I know it seems like I have Bumble Bees on the brain, but I just read a very cool email from the Xerces Society and want to share it with you.
Their “Gardening in the Face of Change” message is a clarion call to anyone who has a patch of grass or a planter: Help bring back the pollinators. Habitat fragmentation – i.e. more lawn than garden and more house than lawn – could be a factor that drives many species to extinction in the next 30 years. Lord knows the last 30 years have been disastrous for creatures like the beautiful Yellow-banded Bumble Bee and the Rusty-patched Bumble Bee. The next 30 could see them disappear forever unless we do something about it. And yes, we CAN do something about it.
Xerces’ Matthew Shepherd says the rest much better than I can.
“The Xerces Society’s Bring Back the Pollinators campaign promotes four principles that can be adapted to any location – grow flowers, provide nest sites, avoid pesticides, and share the word. Fill a window box with flowers. Add planters to a deck. Create a colorful garden border. Mix flowers with the vegetables in a community garden. Enhance the grounds of a school or church. You can do this is a city park, golf course, corporate or university campus, or farm.
Insect habitat doesn’t need to be big, but it should offer a mix of nectar-rich flowers and be free of insecticides. The importance of flower choice was underscored during a recent visit to a large show garden. There were acres of gardens but butterflies and bees were limited to a very few plants. Woodland skippers loved the Pacific aster, as did a variety of bees and flies. Bumble bees were happy on purple coneflower, English lavender, and catnip. Black-eye susans and sneezeweed were humming with all sorts of bees. In between, the brightly coloured bedding plants and flower-less shrubs were quiet, devoid of interest for passing bees.”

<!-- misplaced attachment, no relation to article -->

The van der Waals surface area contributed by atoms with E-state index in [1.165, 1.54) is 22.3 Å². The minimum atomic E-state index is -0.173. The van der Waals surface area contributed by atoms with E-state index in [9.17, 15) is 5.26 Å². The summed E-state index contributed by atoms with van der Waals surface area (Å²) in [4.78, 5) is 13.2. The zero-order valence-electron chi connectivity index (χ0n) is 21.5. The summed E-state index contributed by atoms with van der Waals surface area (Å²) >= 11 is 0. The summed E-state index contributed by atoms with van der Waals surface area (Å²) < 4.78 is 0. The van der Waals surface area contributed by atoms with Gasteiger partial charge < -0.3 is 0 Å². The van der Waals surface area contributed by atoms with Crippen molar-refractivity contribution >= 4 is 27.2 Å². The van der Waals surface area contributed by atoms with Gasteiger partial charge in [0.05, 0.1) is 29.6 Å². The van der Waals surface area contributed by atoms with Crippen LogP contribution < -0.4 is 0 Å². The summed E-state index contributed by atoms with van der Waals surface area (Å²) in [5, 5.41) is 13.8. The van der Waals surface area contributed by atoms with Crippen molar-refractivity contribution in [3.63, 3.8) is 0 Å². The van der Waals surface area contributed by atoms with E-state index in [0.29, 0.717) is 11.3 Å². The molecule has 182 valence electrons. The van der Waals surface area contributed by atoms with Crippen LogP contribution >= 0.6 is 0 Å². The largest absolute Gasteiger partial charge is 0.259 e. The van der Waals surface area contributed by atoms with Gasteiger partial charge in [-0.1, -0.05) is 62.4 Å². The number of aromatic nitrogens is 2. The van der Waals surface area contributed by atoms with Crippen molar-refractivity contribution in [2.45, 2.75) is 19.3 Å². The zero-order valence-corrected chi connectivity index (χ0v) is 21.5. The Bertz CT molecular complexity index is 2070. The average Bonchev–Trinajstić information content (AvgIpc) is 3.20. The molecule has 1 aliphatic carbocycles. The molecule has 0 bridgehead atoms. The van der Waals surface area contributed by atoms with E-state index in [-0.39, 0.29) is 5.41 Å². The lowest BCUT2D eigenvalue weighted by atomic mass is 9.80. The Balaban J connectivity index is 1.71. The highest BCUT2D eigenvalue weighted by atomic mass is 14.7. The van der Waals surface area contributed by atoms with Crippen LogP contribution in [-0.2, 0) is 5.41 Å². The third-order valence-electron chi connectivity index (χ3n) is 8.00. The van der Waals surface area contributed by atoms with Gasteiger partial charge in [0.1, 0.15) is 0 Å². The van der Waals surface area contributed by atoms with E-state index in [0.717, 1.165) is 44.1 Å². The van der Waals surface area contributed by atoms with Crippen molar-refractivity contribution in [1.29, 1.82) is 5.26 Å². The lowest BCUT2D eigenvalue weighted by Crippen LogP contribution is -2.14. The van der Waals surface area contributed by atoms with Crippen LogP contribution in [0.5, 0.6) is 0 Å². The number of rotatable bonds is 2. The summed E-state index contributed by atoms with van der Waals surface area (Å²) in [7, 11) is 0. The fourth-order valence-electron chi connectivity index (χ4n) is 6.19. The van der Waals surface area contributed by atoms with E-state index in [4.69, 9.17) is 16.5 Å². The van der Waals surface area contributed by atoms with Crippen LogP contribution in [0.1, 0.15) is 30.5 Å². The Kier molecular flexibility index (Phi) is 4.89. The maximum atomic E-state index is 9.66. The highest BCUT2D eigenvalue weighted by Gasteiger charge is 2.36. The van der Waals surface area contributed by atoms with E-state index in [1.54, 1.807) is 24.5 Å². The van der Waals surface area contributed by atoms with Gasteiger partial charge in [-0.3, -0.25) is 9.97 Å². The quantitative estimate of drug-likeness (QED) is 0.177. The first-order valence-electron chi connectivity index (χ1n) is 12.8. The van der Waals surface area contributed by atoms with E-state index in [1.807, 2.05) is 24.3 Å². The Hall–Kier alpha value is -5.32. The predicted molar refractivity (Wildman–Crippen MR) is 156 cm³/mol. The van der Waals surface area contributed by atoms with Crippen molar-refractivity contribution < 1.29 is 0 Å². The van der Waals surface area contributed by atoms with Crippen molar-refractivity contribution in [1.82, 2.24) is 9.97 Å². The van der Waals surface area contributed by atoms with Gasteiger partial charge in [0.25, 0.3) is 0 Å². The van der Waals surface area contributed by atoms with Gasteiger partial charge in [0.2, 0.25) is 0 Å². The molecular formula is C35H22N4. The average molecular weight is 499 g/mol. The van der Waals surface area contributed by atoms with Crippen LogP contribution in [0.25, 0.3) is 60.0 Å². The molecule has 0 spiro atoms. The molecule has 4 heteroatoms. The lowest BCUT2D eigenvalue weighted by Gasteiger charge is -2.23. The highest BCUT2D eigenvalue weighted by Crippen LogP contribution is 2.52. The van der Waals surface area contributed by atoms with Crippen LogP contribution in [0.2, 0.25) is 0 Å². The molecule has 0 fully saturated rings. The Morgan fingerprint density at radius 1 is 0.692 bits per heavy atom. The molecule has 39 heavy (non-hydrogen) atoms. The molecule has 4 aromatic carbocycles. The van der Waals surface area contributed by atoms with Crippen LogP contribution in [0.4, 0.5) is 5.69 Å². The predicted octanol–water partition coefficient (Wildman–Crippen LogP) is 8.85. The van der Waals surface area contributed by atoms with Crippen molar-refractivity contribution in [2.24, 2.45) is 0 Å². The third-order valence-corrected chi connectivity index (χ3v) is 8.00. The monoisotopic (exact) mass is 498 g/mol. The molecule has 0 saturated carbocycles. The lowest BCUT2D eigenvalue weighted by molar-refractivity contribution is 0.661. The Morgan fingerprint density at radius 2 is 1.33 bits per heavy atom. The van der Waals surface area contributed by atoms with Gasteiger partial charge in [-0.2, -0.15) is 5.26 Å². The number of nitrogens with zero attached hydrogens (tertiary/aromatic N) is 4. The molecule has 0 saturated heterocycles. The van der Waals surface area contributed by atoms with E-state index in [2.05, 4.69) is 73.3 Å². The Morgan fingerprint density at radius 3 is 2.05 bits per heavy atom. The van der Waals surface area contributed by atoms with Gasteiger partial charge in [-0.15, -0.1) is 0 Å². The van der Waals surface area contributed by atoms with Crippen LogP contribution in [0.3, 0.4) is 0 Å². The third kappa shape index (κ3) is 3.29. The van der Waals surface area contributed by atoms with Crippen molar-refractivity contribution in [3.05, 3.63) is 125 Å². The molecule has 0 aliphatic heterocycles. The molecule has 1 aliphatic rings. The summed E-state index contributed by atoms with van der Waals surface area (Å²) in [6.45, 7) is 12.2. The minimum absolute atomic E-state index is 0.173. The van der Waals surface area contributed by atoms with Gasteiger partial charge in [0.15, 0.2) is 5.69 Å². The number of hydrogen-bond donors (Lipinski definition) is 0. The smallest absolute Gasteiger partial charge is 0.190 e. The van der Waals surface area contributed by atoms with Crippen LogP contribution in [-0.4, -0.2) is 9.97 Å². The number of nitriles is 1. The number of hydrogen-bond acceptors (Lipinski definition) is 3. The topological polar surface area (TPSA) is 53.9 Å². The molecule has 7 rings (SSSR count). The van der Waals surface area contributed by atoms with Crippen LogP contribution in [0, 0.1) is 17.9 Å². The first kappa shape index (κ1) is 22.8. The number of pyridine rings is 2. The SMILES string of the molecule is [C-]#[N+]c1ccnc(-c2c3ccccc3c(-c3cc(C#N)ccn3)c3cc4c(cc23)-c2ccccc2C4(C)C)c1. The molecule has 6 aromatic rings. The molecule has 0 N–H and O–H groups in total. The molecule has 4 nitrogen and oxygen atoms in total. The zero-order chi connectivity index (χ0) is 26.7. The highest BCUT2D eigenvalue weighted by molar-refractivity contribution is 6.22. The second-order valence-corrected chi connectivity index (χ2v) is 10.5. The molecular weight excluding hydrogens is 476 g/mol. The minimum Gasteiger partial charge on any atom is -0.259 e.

I know, I know. Bumblebees on the brain. And gardening. I hope it’s contagious.
A friend of mind is experimenting with native plants in her perennial beds and is doing research on how well they perform as host plants for caterpillars and as nectar and pollen sources for pollinators. She claims that the hands-down winner in her garden is Common Mountain Mint (Pycnanthemum virginianum), a beautifully scented native with delicate blooms that is an attractive garden specimen in its own right.
My personal favourite is Golden Alexanders (Zizia aurea), a plant that I became aware of after seeing it in her garden. It’s attractive and is a host plant for black swallowtail butterflies – what’s not to love?
Eryngium has a lot of drawing power for pollinators. Although not native to Ontario, I can vouch for Eryngium agavifolium, also known as Agave-leaved Sea Holly. I worked at Lost Horizons last summer and it was by far the most popular plant in the nursery for bumblebees. It is also a very striking architectural plant for design purposes, though a bit spiky to handle. A close second were some vibrant rose-coloured nativars of Wild Bergamot (Monarda fistulosa); bumblebees would invariably cling and hitch a ride rather than abandon ship when customers brought pots to the cash counter.